While you should try to work out issues that may crop up in the near-future, you should try to refrain from worrying about issues that will not occur for months or years. Worrying about what you’ll do or where you’ll be 5 years from now won’t help you to get through the present. If the problem is not immediate, it can wait until you’ve regained your footing and you are better equipped to consider it.

emotions

Get to Know Your Emotions

There is no universal set of emotional symptoms; each person generally has their own specific symptoms that will be recognized if they become upset. However, there are usually a few standard common symptoms that people who are in the process of quitting smoking experience. These symptoms may include:

  • Headaches
  • Restlessness
  • Anxiety
  • Aggressive behavior
  • Anger
  • Mood changes
  • Insomnia
  • Depression
  • Feeling “out of control”

At the first sign of any of these symptoms, you need to put coping skills other than smoking into practice.

Make a List of Activities You Enjoy

Quitting smoking is a really good time to get to know yourself, and what you really love to do. What is it that you are passionate about? What little things do you look forward to every single day? Perhaps you enjoy playing with the family pet, walking the dog, brushing the cat, or playing with your children. Maybe for you, it’s curling up with a great movie or a book. Some people enjoy playing video games; others may prefer to get mired in their work. All of these can distract you from your cravings and stress, and can help to remind you that smoking was only one small part of your life.

Get Your Body Moving

While being in a high-anxiety or high-stress situation often feels like the last moment that you would want to exercise, getting moving has been shown to have a positive effect on the quitting process. In fact, exercise releases a brain chemical known as “endorphins.” Endorphins are “feel-good” chemicals; they have a direct ability to reduce pain and focus you. Exercising can also give you somewhere to discharge your nervous energy. You don’t need to strap on sneakers and run ten miles; in fact, you shouldn’t if you are new to regular exercise. Even taking a 20-minute walk around the block can help to calm you down. Of course, you should always check with your physician before beginning an exercise regimen.

Practice Mindfulness and Calmness

While exercise can be a great way to immediately discharge nervous energy, mindfulness meditation and other calming techniques can be a great way to create a more permanent, positive change in how you think. There are a myriad of ways that ex-smokers can cultivate mindfulness; breathing exercises can have a significant effect on some individuals. Others may find benefit even further from mindfulness meditation, which can help ex-smokers to focus on the moment, rather than the future or past. It’s much easier to quit when you only have to refrain from smoking for “just this moment,” rather than thinking about how you may never smoke again. Taking things “one day at a time” has been shown to be much more effective.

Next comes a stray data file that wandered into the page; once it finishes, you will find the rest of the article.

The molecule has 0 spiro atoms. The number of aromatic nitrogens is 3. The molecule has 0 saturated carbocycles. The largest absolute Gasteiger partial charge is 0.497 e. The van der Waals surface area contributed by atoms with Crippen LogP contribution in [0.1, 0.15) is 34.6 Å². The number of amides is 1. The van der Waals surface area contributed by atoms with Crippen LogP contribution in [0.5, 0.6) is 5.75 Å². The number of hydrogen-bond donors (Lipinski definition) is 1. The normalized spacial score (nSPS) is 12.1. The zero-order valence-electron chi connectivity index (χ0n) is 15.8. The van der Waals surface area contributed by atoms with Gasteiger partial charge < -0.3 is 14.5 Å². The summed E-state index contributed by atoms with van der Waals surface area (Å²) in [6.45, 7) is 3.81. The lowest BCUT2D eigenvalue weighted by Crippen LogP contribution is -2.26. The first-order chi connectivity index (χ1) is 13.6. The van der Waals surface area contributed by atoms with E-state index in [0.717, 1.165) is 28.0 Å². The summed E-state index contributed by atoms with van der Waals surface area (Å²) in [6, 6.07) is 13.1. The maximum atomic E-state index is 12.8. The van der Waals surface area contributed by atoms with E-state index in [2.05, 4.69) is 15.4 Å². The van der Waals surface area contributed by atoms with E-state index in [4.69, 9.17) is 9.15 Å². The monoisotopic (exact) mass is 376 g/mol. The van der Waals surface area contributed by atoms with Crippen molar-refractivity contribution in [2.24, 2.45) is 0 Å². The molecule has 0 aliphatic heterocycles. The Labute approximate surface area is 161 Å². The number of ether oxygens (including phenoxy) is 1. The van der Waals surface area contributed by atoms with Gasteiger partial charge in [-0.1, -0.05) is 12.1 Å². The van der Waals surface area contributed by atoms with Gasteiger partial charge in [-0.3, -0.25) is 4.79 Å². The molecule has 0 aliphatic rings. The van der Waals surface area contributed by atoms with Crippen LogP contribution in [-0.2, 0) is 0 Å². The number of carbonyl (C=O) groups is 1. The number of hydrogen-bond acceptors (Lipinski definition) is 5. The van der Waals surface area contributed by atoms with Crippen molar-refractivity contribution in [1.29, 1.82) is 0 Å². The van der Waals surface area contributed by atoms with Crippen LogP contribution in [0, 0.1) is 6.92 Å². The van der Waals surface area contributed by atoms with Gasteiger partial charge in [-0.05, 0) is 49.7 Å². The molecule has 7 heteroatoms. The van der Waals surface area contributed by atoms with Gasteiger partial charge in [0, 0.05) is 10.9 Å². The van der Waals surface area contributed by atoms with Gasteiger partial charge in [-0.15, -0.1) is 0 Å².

Keep a Journal

Keeping a diary, journal, or other written dialogue with yourself can be extremely helpful when you are quitting smoking. In fact, having the ability to write down what’s causing you stress can help you to rationalize it, deal with it, and let go of it much faster. Free writing can be particularly helpful for those quitting smoking; in free writing, you simply sit down and start writing whatever thoughts are in your head, allowing one thought to continue into another. Many people are surprised at what is revealed in their writing after 15 or 20 minutes. Once your writing is done, you can crumple it or even burn it to symbolically “release” the stress.

Create a Support Plan

Having friends, therapists, or other supportive individuals in your life will help you to stay on track. Make a list of supports that you can turn to in times of great need; if you find yourself in crisis, you can start with the first on the list, and work your way down. This list may also include supports that are not individuals; for some people, listening to their favorite music, taking a bath, or petting their cat may be relaxing and helpful. Others may prefer to express themselves creatively. The point is to have at least several different coping skills and helpful actions you can remind yourself to take part in, should you become extremely stressed. This takes away the need to come up with solutions in “the heat of the moment.”

These tips can help to ensure that you make it through quitting smoking successfully, coming out on the other side healthier. Above all else, make sure to remind yourself frequently that smoking is an addiction, and addictions take time to break. The first few weeks are likely to be the most difficult for you. However, there is a light at the end of the tunnel, and it is possible to walk through the tunnel without experiencing severe anxiety.

Remember that quitting isn’t only a one-time event. The choice to abstain from smoking is one you make every day, and it is one you can continue to make with the right support and plan.